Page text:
A few years ago I encountered an unfamiliar bottle of gin at my local NYC liquor store. It was called Death’s Door and upon closer inspection I saw that it was produced in my family’s home state of Wisconsin. It gets its name from the narrow, rough water straight that separates Washington Island from the peninsula of Door County. This was enough to get me to try it so I picked up a bottle. It was clean and uncomplicated but also hit all of the traditional gin notes I like most. It quickly became my favorite gin.
While we were on Washington Island last week we saw one of the farms that produces the grain used to make the gin and I found out the distillery was in Middleton, WI. A few days later I stopped by the facility, booked a tour for the following week and picked up a couple bottles of gin at a good price.
The evening of my tour I met John in the lobby and he walked me through the growing distillery, starting at the beginning. Historically, Washington Island was known for farming and the community grew around that. In the 1970’s farming gave way to the support of tourism and a great deal of the land went unused. In 2005 two brothers, Tom and Ken Koyen, changed that by bringing farming back. They started with a few acres of organic wheat for beer making which led to distillation and that gin I fell in love with. You can read the whole story here.
The distillery is made up of primarily four parts: the pantry where the grains and botanicals are stored and mixed, the cooking room where the mash is fermented and distilled, the blending room where the spirits are combined into their final incarnation and the clean room where the spirits are bottled. Everything about the operation is clean and well executed, from the water treatment all the way through to the bottling.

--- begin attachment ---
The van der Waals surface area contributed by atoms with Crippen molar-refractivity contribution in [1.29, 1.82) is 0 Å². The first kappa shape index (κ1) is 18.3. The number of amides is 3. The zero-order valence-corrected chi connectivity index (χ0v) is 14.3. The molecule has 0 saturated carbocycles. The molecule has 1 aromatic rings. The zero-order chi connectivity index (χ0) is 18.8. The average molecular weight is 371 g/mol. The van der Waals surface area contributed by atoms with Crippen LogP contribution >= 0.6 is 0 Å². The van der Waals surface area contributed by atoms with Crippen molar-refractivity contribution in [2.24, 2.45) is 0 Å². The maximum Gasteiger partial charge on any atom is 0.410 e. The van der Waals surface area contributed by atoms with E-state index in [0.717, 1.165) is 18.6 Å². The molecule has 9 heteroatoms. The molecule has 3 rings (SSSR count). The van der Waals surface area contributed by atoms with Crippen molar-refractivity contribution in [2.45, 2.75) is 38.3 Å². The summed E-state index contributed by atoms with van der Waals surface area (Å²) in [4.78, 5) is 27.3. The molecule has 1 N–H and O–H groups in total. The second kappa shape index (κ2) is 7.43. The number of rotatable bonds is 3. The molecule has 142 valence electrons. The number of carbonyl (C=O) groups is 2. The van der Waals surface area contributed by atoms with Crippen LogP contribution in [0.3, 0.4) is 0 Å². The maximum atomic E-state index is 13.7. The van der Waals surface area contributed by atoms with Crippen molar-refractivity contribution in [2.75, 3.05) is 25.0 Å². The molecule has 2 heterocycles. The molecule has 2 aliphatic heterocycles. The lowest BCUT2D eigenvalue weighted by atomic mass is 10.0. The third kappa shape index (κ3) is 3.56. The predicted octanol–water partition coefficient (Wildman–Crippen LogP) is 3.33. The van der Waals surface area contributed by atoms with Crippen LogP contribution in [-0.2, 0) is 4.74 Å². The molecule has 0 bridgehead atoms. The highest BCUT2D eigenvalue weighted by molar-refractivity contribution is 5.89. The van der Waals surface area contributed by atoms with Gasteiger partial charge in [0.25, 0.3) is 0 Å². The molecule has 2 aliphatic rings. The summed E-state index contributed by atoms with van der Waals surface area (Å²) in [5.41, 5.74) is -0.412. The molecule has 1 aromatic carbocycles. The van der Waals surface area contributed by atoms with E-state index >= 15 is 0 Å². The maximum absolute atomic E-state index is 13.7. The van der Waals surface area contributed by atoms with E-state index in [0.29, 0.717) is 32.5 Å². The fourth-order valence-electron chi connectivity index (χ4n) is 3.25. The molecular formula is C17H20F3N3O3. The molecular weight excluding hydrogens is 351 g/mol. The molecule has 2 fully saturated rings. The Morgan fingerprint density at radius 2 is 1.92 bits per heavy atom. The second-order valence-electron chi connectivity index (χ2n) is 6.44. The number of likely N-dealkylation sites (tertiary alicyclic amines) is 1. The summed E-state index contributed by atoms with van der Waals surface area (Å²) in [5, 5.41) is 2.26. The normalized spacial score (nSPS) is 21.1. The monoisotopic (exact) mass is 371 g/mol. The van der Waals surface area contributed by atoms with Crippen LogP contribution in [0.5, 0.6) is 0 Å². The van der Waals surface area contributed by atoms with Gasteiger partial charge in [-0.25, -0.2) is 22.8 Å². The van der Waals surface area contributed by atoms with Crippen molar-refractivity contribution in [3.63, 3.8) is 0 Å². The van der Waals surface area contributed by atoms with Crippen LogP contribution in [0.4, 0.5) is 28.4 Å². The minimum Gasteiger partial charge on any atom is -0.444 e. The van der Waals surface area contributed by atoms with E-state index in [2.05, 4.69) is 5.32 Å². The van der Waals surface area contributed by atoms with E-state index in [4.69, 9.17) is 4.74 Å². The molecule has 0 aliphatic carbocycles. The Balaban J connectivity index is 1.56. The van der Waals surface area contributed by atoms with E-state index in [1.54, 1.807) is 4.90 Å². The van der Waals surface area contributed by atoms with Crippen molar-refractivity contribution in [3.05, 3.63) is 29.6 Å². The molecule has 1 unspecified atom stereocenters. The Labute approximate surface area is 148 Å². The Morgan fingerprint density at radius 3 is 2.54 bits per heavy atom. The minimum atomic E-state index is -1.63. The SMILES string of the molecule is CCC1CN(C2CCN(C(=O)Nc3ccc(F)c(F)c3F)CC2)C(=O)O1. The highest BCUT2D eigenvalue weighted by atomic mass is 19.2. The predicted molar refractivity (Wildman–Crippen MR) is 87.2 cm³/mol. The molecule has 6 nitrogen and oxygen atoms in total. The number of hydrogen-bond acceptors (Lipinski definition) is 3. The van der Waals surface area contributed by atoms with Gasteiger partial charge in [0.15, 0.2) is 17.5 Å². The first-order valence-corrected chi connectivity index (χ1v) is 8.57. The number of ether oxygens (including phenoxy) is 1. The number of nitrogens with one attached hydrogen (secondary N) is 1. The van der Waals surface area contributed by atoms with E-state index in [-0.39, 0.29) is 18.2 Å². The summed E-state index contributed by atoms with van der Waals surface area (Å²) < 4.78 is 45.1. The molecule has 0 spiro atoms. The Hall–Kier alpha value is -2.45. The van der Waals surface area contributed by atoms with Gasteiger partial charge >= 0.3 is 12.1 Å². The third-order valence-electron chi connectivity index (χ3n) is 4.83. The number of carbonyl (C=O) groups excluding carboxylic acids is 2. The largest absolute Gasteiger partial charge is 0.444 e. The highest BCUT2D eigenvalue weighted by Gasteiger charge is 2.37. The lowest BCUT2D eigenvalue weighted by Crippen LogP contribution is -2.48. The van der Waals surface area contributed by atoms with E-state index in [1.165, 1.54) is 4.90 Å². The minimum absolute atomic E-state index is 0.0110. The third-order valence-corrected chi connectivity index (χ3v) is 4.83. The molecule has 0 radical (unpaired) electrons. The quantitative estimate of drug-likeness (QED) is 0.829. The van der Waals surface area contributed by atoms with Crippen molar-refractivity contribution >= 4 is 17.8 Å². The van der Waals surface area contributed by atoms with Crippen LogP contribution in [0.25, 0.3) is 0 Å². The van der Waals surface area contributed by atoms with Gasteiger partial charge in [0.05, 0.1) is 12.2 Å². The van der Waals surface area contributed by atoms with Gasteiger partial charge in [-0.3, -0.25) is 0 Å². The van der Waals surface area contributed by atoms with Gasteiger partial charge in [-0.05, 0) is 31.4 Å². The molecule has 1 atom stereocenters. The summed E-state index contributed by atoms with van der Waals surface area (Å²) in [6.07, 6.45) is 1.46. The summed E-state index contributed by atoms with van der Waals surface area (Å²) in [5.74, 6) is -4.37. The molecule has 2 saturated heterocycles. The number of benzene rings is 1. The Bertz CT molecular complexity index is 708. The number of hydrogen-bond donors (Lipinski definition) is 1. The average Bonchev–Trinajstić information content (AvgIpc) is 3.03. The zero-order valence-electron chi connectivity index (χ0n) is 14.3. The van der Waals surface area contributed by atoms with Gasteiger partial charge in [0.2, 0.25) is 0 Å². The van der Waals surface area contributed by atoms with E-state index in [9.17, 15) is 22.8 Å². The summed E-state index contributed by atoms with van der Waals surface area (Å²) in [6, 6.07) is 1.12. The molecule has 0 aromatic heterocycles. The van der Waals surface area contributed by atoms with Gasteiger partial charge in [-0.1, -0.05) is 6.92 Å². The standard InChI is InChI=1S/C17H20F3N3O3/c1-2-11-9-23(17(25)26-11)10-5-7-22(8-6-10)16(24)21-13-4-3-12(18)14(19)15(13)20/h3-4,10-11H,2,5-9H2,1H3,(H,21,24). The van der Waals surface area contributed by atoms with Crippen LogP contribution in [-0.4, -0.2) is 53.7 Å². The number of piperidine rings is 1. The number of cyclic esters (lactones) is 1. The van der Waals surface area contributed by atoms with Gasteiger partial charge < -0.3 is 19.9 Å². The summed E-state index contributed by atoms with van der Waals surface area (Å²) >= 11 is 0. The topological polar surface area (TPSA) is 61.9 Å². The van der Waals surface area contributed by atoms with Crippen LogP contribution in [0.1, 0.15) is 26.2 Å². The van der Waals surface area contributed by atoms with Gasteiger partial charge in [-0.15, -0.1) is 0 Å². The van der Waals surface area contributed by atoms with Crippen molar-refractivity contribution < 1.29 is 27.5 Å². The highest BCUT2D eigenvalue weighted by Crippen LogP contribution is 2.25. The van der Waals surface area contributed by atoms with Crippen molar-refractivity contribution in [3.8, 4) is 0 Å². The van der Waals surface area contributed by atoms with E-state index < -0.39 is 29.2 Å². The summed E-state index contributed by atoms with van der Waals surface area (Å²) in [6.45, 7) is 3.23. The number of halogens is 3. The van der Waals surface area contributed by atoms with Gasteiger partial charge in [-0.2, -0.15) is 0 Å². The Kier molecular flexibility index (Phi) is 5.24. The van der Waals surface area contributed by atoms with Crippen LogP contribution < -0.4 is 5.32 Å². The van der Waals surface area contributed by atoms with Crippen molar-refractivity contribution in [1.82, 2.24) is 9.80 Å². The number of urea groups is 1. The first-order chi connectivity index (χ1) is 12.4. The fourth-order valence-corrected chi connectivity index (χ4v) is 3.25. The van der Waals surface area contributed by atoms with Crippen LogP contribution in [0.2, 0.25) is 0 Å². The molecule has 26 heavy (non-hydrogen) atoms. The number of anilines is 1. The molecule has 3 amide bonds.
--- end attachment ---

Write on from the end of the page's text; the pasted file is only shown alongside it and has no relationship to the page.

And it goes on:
At the completion of the tour John gave me a tasting of the three current products: vodka, gin and their unique white whiskey. The first two are fine examples in their class and the third is unlike any spirit I’ve tried before. It’s technically a whiskey but the time mingling with the oak is VERY brief so what’s bottled is an interesting liquor that touches on the flavors of moonshine, cachça, tequila and hungarian grappa. Death’s Door doesn’t yet produce any aged spirits but that is changing soon as plans are in motion for an aged whiskey. I look forward to trying it in four or five years. Their plan is to barrel age it on Washington Island where it will be the only whiskey to be aged in the cool air of a freshwater sea (Lake Michigan).
I’ll end this post with my favorite Death’s Door gin cocktail, the Perfect Martini:
This martini is WET. Dry martini’s are a casualty of the ’90s cocktail culture that suffered from the popular notion that a proper martini is as dry as possible. Seriously, try some more vermouth, you’ll be glad you did.
Add a good amount of ice to a shaker and pour in:
2 oz. Death’s Door gin
1/2 oz. Noilly Prat sweet vermouth
1/2 oz. Noilly Prat dry vermouth
Shake to combine and produce a creamy texture. You can also simply stir it but I like the added air.
Pour into a chilled martini glass and add as many olives as you like. I take two.
This martini will have a bit of blush from the sweet vermouth and that’s a good thing. Enjoy it.